Google – AFP, Alexandre Fedorets (AFP), 21 February 2014
Ukraine's Valj Semerenko, Olena Pidhrushna, Juliya Dzhyma and Vita Semerenko
celebrate after winning the Women's Biathlon 4x6 km Relay at the Laura Cross-
Country Ski and Biathlon Center on February 21, 2014 (AFP, Odd Andersen)
Rosa Khutor — Ukraine on Friday raced to a famous victory in the women's team biathlon relay at the Sochi Olympics, dedicating their inspirational performance to a nation grieving over the deadly violence that claimed dozens of lives.
The president of Ukraine's Olympic Committee, former pole vault great Sergey Bubka, said the victory could help unite his country and bring peace after days of clashes between security forces and protesters.
The team led from the start in the 4x6 km relay race, finishing in 1hr 10min 2.5sec, defeating second-place Russia by 26.4 seconds. Norway took the bronze.
Ukraine's Olena Pidhrushna crosses the
finish line in the Women's Biathlon 4x6 km
Relay at the Laura Cross-Country Ski
and Biathlon Center on February 21, 2014
(AFP, Odd Andersen)
"We are proud of them. We supported from the stands with our ribbons of grief and our flags on which were written, 'For Peace! For Ukraine!'" said Bubka.
"We dedicate this victory to all the Ukrainian people. I believe that in this hard time for the country this medal can unite us and make peace, calm and prosperity reign in Ukraine," he added.
Vita Semerenko, a bronze medal winner earlier in the Games, started the race with fiery determination and her lead was bolstered by the little known Juliya Dzhyma on the second leg.
Valj Semerenko, twin sister of Vita, had a shaky final standing shooting, missing three targets, but Pidhrushna held her nerve to keep Russia's Olga Vilukhina from taking the gold for the hosts.
-'Tears for the whole country'-
Before their post-race press conference, the girls had held a minute of silence to remember the victims of the carnage that left nearly 100 dead.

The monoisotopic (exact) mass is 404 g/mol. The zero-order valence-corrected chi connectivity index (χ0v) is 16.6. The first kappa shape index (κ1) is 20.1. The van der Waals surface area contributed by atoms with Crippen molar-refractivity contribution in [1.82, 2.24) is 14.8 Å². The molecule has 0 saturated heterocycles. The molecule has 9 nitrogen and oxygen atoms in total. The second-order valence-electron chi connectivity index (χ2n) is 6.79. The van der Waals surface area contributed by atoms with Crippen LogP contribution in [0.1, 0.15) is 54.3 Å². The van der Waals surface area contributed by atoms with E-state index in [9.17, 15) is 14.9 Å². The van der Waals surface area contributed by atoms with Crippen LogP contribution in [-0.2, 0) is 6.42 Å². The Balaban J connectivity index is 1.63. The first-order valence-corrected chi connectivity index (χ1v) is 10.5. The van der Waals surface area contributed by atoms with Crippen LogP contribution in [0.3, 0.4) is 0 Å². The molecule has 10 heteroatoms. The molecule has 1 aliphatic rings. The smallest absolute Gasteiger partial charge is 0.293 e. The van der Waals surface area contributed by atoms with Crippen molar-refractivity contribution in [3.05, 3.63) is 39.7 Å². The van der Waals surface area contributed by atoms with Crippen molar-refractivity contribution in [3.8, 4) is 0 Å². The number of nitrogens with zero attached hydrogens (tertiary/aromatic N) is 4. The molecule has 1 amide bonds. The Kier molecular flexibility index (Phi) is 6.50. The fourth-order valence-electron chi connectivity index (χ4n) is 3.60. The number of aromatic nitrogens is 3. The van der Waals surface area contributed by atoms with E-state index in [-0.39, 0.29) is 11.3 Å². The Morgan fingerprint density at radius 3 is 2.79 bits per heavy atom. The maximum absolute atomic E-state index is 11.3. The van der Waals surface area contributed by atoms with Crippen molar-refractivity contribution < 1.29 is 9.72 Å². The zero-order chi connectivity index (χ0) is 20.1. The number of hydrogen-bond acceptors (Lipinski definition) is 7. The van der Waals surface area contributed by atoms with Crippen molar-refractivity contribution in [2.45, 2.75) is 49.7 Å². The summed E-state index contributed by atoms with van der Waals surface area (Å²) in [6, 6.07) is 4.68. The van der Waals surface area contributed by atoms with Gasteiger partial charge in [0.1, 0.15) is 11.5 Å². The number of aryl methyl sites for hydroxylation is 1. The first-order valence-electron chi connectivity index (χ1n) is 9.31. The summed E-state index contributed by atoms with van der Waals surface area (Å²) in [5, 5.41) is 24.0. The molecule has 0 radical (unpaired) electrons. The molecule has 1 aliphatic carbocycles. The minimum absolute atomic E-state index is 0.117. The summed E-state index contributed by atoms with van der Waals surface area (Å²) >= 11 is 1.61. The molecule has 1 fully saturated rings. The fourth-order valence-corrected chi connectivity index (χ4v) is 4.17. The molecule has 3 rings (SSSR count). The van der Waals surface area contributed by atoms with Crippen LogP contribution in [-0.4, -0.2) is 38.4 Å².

"We gave our people some positive feelings," said Pidhrushna of the race.
Pidhrushna's husband is Olexiy Kaida, an MP for the strongly anti-regime nationalist Svoboda (Freedom) Party. But she said the victory was for all Ukrainians.
"This joy is for them all. For those who are standing on the Maidan and for the other side as well," she added, referring to Independence Square in Kiev which is the hub of the protest movement.
She said her husband had "protected me from everything that is happening at home."
"We only know the minimum of what is happening there and that is a good thing," she added.
Valj Semerenko admitted she could not hold back her emotions on the podium for the flower ceremony after the race.
"When I was on the podium I couldn't stop crying. I tried to calm down and was trying to hide it behind my skis."
"They were tears of happiness, not only mine, but of the whole country, our team."
Her sister Vita added: "We haven't realised it yet. It is the dream of a whole lifetime. Our dream and the dream of the whole of Ukraine has come true. We are champions."
There had been speculation that Ukraine's team could even leave the Olympics because of the violence at home but Bubka had insisted they should stay to help unify the nation.
Pidhrushna said the troubles at home had not affected their preparations as they had tried simply to concentrate on the race.
Tora Berger of Norway, who anchored her country to bronze, said that Ukraine fully deserved their victory.
"I'm very happy that Ukraine won today. I saw the news on TV, The situation there (Ukraine) is terrible," said Berger.
"They were the best of us today and won this race deservedly."
Until Friday, Ukraine had endured a relatively poor Games, with just the one bronze medal won by Vita Semerenko in the women's biathlon sprint.
The athletes themselves had not worn black armbands to remember the dead, in line with IOC stipulations that sports events should not be used for any kind of demonstrations.